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Alzheimer's caregivers often experience high levels of stress, which can harm mental and physical well-being. Caregivers are at risk for depression and can develop other stress-related health conditions. Read on to learn seven common signs of caregiver stress and how the Alzheimer's Association can help. 

Signs of Caregiver Stress

  • Anxiety. Trouble sleeping or often feeling worried about finances, healthcare decisions, and other future caregiving needs
  • Denial. Difficulty facing the effect of dementia on your family or believing your loved one will recover
  • Exhaustion. Having a hard time focusing, feeling tired all the time or like you will never get to everything you have to do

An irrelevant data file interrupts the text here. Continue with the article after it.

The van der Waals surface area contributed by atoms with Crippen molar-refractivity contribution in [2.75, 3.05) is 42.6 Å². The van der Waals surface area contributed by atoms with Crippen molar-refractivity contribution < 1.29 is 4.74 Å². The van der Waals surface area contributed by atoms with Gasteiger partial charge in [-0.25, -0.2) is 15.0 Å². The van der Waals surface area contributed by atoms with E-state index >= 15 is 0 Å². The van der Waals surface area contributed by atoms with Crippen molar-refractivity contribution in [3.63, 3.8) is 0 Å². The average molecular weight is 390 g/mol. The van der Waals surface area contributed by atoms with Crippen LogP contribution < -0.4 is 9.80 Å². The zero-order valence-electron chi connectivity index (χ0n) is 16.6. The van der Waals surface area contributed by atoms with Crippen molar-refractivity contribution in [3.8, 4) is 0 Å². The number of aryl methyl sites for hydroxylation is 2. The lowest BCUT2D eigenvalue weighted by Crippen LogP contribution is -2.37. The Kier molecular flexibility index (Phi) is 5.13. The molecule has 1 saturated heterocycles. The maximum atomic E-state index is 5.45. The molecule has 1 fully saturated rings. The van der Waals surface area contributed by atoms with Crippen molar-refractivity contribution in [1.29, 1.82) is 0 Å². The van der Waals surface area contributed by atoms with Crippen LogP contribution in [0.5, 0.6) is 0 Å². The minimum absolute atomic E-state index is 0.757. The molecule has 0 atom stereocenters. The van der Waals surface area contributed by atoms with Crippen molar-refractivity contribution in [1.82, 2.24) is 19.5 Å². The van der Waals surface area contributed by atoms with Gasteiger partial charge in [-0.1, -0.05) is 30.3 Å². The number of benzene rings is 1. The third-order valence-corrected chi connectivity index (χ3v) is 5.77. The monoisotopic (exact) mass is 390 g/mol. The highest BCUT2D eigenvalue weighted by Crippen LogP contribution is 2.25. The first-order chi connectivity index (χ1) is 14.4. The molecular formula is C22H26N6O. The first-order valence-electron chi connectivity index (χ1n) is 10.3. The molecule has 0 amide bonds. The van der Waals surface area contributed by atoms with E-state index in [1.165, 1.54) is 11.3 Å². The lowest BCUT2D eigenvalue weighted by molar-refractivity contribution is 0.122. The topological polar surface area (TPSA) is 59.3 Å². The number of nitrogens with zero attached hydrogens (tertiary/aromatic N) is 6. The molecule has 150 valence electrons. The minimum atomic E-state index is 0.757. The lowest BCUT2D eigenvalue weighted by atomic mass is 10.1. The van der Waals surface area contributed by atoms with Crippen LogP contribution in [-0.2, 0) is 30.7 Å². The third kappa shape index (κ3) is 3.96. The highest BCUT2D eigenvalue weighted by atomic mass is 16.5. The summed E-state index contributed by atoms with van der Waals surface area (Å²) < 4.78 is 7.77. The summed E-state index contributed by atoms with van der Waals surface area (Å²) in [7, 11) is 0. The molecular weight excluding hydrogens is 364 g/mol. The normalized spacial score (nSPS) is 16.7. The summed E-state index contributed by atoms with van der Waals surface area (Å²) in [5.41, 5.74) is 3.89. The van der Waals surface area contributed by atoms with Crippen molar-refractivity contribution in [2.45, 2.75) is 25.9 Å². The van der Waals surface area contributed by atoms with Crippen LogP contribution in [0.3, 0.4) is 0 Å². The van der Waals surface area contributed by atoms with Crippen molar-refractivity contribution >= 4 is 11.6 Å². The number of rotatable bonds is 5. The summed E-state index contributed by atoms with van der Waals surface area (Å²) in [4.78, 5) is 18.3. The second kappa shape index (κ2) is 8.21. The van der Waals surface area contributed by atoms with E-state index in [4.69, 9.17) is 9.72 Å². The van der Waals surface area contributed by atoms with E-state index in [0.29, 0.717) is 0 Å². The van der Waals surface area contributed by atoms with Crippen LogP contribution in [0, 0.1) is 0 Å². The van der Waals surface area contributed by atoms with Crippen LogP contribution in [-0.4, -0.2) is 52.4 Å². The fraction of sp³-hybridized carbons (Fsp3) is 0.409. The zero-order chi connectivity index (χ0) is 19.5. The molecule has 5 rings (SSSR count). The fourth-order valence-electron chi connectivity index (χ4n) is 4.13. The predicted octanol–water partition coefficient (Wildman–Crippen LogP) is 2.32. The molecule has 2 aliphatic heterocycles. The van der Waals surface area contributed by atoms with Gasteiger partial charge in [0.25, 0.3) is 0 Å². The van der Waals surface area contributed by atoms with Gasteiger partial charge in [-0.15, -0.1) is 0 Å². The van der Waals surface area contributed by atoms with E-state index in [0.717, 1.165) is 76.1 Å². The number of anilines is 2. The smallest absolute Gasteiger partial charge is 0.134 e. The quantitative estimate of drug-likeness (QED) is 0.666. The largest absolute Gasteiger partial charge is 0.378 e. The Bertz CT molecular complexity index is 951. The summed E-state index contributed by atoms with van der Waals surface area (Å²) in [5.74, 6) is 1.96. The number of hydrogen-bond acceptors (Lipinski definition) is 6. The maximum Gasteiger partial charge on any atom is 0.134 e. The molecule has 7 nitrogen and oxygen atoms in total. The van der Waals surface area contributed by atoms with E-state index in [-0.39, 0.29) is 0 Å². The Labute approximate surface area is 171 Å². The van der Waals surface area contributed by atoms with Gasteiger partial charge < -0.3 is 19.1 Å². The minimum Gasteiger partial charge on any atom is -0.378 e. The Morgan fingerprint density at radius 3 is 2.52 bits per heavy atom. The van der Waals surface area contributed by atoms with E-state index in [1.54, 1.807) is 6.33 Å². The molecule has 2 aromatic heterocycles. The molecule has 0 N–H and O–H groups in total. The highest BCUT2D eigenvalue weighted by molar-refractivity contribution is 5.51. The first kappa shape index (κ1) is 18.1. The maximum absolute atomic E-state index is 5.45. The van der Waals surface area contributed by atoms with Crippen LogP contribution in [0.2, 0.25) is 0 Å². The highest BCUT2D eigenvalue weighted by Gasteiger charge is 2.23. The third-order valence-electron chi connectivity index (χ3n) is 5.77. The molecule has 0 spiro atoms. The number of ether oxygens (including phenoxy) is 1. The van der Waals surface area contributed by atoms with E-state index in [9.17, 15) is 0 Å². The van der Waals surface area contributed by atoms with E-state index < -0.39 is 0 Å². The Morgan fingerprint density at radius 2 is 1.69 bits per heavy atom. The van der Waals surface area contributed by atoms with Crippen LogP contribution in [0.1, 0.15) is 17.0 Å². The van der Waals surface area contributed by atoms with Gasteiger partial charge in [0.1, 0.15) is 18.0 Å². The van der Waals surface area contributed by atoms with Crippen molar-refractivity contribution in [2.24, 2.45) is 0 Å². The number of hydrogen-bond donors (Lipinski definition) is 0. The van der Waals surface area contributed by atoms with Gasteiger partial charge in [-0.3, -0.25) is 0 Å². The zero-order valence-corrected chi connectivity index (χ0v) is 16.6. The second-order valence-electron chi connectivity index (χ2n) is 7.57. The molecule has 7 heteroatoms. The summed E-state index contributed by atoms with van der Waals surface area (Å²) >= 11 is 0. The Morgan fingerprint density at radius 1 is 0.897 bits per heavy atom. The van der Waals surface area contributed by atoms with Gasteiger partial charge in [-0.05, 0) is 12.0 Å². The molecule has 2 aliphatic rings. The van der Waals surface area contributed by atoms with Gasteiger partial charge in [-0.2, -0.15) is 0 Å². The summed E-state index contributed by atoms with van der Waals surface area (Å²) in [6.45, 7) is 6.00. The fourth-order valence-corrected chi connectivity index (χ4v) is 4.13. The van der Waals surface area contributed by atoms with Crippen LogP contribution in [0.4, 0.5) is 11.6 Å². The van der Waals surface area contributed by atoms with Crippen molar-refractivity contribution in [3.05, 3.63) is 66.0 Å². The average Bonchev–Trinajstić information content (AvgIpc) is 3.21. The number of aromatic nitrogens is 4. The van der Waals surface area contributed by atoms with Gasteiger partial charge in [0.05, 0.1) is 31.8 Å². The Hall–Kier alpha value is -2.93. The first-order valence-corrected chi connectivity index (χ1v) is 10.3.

• Frustration. Irratibility when the person can't do simple tasks like getting dressed or repeats themselves often
  • Health problems. New mental or physical health problems related to your stress and caregiving role
  • Sadness. Feeling grief or sadness about the diagnosis, the change in your relationship with your loved one, or other aspects of the disease
  • Social withdrawal. Less interest in seeing friends and doing activities you used to enjoy

Caregiving Support

The Alzheimer's Association can help in two ways: 1) tackling the sources of caregiver stress and 2) working with you to identify self-care strategies to improve your well-being.

Our care consultants will discuss your specific caregiving challenges and resources available in your community to help. They can also help you think through and plan for future caregiving challenges and offer many stress-reduction options to try. We know every caregiver is unique so we offer support tailored to your situation. Contact us to get started: call our 24/7 Helpline at 800.272.3900, our local office at 716.626.0600 ext. 313, or email